Since this apparently isn’t obvious to everybody, let’s think it through: The state imposes tolls on large trucks. Either collectively or individually, businesses that are particularly hard hit appeal to the politicians, who craft specific carve-outs elsewhere in the budget — money taken from one pocket is simply placed in another. In order to place money in the second pocket, the government either has to redirect funds from other purposes (mainly by draining down the general fund) or come up with yet another source of revenue.
Why would politicians want to operate this way? Because they get to be the check point. The businesses are now reliant on the politicians to keep the special deal in place, and everybody else sees quite clearly that bowing to the politicians is a necessary part of operating in the Ocean State.
Postscript: For some reason I don’t understand, WPRI reporters Ted Nesi and Tim White let Raimondo repeatedly get away with the untruth that the tolls are capped at $20. Unless I’m missing something, the legislation is quite clear on this point: The $20 cap is on one truck going one way across the state, all on Route 95. These are truly the out-of-state trucks that everybody claims they want to target. The actual cap is double that — $40 during a full day.
It’s especially rich that Raimondo repeats this untruth so frequently, considering that she accuses truckers of lying about their likelihood of rerouting.
An assertion made repeatedly by pro-toll people at the House Finance hearing on Thursday was that out-of-state truckers will pay 60% of the bill. A commenter on this site just made the same point:
At the hearing it was said that 60% of the toll revenue would come from out of state large trucks. I don’t understand why toll opponents want only RIers to pay for road repairs, especially as those large trucks do significant damage.
The first point to make in response is that the objection isn’t to people out of state helping to pay for our infrastructure. The problem is: To get out-of-staters to pay 60% of tolls, Rhode Islanders have to pay the other 40% on top of all of the already-high taxes and fees they pay to government. The argument is akin to expressing disbelief that somebody objects to paying $4,000 more for cable TV on the grounds that the bill is actually going up $10,000, but is discounted by $6,000. In other words, it’s the kind of argument that only sounds good in government debates in which facts and the truth don’t matter.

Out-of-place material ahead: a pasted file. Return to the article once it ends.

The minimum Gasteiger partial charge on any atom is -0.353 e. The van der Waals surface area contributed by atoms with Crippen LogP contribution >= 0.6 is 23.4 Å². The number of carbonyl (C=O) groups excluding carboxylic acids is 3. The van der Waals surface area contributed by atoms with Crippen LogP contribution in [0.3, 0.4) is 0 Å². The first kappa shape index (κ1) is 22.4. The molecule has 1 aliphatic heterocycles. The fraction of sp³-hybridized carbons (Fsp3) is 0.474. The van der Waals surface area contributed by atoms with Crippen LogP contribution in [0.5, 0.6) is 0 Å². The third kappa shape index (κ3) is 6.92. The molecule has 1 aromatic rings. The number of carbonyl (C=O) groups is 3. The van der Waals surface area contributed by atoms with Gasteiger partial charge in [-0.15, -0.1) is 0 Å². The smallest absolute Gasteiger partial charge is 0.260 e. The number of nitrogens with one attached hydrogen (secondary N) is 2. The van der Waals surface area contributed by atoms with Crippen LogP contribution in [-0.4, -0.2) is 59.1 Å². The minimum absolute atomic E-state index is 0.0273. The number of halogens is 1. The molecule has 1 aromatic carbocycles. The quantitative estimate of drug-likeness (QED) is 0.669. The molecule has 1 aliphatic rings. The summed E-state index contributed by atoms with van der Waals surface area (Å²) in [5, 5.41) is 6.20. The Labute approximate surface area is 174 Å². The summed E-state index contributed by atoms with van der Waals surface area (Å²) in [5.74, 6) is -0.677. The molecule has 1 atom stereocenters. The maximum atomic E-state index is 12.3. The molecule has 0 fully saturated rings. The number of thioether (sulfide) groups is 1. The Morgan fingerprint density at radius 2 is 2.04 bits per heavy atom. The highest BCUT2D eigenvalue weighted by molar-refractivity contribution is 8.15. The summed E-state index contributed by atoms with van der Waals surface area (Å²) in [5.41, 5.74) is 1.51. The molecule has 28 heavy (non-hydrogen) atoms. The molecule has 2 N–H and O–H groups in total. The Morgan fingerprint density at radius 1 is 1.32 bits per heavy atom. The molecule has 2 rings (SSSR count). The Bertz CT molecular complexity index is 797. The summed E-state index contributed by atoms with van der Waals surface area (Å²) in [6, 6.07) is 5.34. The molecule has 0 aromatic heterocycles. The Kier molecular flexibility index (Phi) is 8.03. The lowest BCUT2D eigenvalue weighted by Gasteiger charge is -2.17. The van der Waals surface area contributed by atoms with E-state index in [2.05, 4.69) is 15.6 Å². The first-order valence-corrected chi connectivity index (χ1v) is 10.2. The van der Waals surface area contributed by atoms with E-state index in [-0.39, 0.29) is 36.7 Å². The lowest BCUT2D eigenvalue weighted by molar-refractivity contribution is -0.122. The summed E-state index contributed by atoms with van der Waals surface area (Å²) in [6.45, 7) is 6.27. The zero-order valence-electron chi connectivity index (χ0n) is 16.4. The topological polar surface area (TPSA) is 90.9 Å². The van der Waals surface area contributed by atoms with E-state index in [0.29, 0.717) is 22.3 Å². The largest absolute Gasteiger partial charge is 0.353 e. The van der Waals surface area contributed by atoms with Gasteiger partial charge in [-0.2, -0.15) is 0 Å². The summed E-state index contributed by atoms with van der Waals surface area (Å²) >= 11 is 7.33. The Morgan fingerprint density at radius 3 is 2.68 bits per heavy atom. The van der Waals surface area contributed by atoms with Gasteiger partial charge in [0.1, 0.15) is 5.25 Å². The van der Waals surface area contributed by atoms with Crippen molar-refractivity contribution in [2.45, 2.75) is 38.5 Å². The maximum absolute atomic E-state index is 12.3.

Speaking of the truth, though, unless there’s a new source for this 60% claim, it comes from a study by CDM Smith. Unfortunately, as I’ve written before, that study doesn’t account for diversion. In October, I found:
Just for illustration of the effects that change could have, if we apply the diversion evenly across all routes and assume the extreme that all diversion would come from out-of-state truckers, then the percentage of traffic more than flips. In-state trucks would account for 60% of all truck traffic in the state.
Applying rough ratios for a multi-trip discount and assuming the discounts would all go to in-state truckers, they would still be responsible for nearly 57% of all tolls, or $34 million per year, if the goal is $60 million in revenue. That’s more than $10 million larger than implied by CDM.
On the broader argument about user fees, as I’ve written often before, it would generally be a good thing to transition from broad-based taxes to user fees, but that’s not what we’re getting, here. State and local governments have maxed out the taxes they can collect from Rhode Islanders, so they’re using this stuff about a “user fee” as an excuse to raise even more money. By all means, get people who use a service to pay for it, but when we’re already paying for it and won’t be getting that money back, increasing revenue is simply a money grab for special interests.
A Sunday Providence Journal article by Kate Bramson is worth a quick look by way of raising the question of why experts seem to miss the obvious. A few quick hits, starting with this, from “labor economist” Paul Harrington:
“Older workers are going to retire at some point or other, and it’s going to be followed by a generation with less labor-force participation and less work experience” than earlier generations had, Harrington said. “To me, figuring out, ‘How do I get work experience for young people in urban areas?’ — that would be a top priority.”
This isn’t a difficult problem. Eliminate the minimum wage, lighten up mandatory benefits for employees (including both those imposed as regulations and those imposed as entitlement taxes), and end policies that attract low-skilled workers from other countries. Rather than non-living-wages for legal and illegal immigrants, you’d have additional spending money for lower-income households and young adults with work experience.